Silverware in Thailand has long established reputation on its delicacy, durability and follows an ancient tradition. Thus, become one of the favorite travellers to bring home gifts and silverware home decorating. Beyond it’s beauty and unique styles, there’s so many stories on that.
Votive plaques from the 8th century have been found in Maha Sarakham Province in the north-east and silver miniature stupas from sounthern Thailand date to the 11th century. The technical influences reached the country from all directions at different periods, and while techniques of working precious metals were probably first introduced by Indian traders, the strongest stylistic influences have been from Burma and China.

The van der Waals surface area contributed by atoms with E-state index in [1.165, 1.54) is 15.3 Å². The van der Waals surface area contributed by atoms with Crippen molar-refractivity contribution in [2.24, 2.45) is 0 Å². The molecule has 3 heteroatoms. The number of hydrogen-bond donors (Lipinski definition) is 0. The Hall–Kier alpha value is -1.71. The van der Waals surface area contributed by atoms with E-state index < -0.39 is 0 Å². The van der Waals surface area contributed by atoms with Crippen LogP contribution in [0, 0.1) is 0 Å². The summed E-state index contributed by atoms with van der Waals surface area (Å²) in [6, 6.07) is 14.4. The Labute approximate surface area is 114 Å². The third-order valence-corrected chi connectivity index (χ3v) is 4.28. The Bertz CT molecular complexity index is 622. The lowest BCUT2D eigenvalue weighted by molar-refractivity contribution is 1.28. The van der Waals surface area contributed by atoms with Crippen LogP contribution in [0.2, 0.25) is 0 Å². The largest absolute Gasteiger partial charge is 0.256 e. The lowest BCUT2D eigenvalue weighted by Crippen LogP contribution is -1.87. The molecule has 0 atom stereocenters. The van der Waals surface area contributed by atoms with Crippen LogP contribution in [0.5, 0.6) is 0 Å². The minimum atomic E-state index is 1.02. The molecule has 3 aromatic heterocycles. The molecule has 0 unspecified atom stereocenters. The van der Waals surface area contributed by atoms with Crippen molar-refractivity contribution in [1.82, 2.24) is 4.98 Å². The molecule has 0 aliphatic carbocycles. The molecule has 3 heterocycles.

The Burmese influence was felt most strongly in Chiang Mai, particularly at the end of 18th century when the ruler, Chao Kawila, needed to re-settle the city after its long occupation by the Burmese: as he moved lacquer-working villages from the Shan States, he simultaneously brought in communities of Shan silversmiths. Since then, the original Shan villages from the Salween River, has maintained a silver-working tradition. This has been helped in recent years by the demands of the tourist industry, but has suffered a decline in quality for the same reasons.